As at most academic conferences, there were a variety of presenting styles for the technical and keynote talks, some of which were good and some that were on a spectrum between slightly confusing, to somewhat hard to follow, to downright incomprehensible. In general the keynote addresses lucidly conveyed their messages, with clear and concise descriptions of what had been done, why it had been done, and why the varied audience attending the conference should be interested in the research outcomes; and in general, the better presentations contextualised and provided a history up to the point of the novel research being presented (as should be expected for a keynote address). Particularly good exponents of this were structural engineer John Hare, who spoke on the immediate structural engineering problems that arose in the aftermath of the 2011 Christchurch earthquake, and Prof Bart Merci, who eloquently highlighted the need for more information on the appropriate allocation of computing resources used in research and consultancy to ensure appropriate use and development of computer models and programs in fire safety science and engineering applications.
Other highlights of the conference from my point of view were the presentations given by Dr Mike Spearpoint and Prof Jose Torero. Mike’s presentation on the probabilities of finding doors open (10% apparently), and Jose’s talk on the history and future of the compartment fire, respectively, were excellent. Both presenters were confident and casual, and clearly explained the context, limitations, equations and methods used in their work. The slides were clear, uncluttered, and comprehensible in the short time that the audience had to look at them (unlike in some of the other technical and keynote presentations). And for the most part the peer-reviewed papers, posters (including a cartoon poster!), and images that were presented were of very good quality; providing topics leading to interesting debates. However not all the presentations were up to these standards and, as in previous IAFSS meetings, lack of clarity or an inability to place oneself in the place of the audience member was a serious problem for some presenters.
As for the organisation of the conference – I was duly impressed with the programming of the various conference components, with complimentary areas of interest being separated into parallel sessions so that one would not have to choose between Paper X or Paper Y, but could happily see both; also the venues and the evening entertainment programme were very well chosen (particularly considering the post-earthquake destruction), allowing discussions and networking to easily take place between all the participants – of which there were about 250 in total with 15 having strong ties to the BRE centre at Edinburgh (see photo below). However there were no participants from Africa or from South America, which is clearly not due to any failing in the organisation of the conference but a reality which raises questions for the Association in general: Is this a concern? Are there fire science research centres in these continents with sufficient funds to come to international conferences? If yes, why is IAFSS not sufficiently appealing to them? If no, how can IAFSS support and involve researchers, students, and practitioners from these continents in the progress of fire safety science?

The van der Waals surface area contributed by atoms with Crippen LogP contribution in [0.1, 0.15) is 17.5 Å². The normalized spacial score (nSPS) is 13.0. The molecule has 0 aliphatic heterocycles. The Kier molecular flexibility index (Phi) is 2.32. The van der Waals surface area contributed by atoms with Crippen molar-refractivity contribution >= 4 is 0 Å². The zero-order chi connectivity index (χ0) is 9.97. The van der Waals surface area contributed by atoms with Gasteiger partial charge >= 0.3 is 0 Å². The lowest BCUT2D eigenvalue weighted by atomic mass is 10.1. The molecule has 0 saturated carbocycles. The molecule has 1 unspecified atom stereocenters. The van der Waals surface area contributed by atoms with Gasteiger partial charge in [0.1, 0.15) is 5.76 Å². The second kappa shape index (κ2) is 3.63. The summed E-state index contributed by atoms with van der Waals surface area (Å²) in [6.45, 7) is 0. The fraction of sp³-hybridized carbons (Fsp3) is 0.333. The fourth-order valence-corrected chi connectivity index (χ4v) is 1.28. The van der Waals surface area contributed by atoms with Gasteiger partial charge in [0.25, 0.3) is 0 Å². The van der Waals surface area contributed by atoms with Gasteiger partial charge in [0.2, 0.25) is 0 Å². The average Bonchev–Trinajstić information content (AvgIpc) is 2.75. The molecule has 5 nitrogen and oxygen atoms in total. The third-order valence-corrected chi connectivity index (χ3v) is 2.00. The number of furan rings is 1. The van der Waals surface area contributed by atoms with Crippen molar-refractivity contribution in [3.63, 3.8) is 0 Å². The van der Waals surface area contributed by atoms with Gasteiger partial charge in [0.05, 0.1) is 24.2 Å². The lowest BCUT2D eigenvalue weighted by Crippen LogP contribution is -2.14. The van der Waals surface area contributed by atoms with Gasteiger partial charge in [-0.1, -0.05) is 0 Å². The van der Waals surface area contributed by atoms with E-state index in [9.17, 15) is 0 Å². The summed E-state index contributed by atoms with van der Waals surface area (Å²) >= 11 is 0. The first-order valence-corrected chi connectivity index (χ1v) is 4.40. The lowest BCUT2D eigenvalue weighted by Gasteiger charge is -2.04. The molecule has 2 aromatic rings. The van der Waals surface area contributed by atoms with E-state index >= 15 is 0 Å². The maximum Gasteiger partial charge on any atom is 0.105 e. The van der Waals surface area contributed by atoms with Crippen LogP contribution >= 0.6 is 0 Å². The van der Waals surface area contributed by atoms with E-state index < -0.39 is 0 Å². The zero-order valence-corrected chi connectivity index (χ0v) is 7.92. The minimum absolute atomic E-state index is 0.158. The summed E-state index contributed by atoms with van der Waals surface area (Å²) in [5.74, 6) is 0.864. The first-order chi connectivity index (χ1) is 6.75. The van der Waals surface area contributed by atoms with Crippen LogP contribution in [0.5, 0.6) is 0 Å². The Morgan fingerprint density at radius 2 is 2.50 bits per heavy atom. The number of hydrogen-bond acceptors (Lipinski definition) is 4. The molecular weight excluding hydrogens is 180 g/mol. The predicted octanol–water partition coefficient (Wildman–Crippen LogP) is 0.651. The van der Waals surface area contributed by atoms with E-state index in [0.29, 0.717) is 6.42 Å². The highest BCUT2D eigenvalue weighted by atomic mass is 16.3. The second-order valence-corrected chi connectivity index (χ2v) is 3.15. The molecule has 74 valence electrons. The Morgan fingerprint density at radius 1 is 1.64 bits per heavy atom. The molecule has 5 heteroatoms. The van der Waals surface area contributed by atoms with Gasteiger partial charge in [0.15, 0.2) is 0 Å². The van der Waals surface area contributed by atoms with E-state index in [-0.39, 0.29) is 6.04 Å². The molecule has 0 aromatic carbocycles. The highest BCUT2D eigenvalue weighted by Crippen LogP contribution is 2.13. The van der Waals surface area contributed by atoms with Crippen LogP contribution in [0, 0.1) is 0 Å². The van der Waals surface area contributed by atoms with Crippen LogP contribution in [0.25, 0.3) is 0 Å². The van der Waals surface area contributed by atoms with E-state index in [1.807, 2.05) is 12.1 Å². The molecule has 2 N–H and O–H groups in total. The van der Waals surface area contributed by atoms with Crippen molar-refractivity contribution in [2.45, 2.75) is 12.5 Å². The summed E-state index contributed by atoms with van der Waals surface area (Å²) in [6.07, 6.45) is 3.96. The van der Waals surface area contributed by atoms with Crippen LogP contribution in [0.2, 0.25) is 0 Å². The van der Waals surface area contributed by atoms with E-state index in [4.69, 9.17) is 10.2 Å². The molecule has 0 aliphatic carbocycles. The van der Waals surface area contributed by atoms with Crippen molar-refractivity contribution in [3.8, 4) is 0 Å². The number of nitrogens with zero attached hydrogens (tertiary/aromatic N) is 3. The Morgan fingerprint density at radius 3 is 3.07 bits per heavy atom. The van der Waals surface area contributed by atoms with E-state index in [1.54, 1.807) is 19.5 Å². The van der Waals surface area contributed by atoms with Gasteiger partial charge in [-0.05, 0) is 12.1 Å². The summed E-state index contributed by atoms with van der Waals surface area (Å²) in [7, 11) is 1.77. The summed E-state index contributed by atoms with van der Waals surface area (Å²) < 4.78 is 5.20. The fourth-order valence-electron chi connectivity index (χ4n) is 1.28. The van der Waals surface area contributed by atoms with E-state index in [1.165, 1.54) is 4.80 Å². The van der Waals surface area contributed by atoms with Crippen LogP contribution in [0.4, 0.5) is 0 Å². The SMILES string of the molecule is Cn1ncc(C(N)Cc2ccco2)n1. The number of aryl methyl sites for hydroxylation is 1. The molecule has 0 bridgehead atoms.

The Membership Business Meeting reported that the Association is in very good financial health, membership is on the rise, and the new committee was announced. In light of the financial state of the association, it seemed a shame that two of the three recipients of the Best Thesis Awards did not attend the symposium to receive their award and accolades in person, even though there is apparently money set aside for students to attend.
The membership meeting also highlighted, for me at least, a certain (and worrying) lack of transparency within the organization. I found it odd, as a relatively new member, that I could vote for members to be appointed to the executive committee but not for the chairman (more appropriately chairperson), who will lead the executive committee and the Association for the next three years. I found it odd that that there were no clear indications as to why there are 24 members to the committee or why these need to equally represent the three regions that the Association has (rather arbitrarily it seems) separated the world into. It is also odd that, having looked at the bylaws of the association, the association could be run by the six officers (Chairman, 3 vice-chairmen, an honorary secretary, and an honorary treasurer) and two members of the committee, without the need for 16 additional committee members.
However, for all my nit-picking at certain problems and concerns (which are intended to help the IAFSS to improve in the years to come), I thoroughly enjoyed the well organised conference; I learnt a good deal from, and enjoyed many of, the presentations; and I had the opportunity to build research contacts with several people. I look forward to Lund in 2017!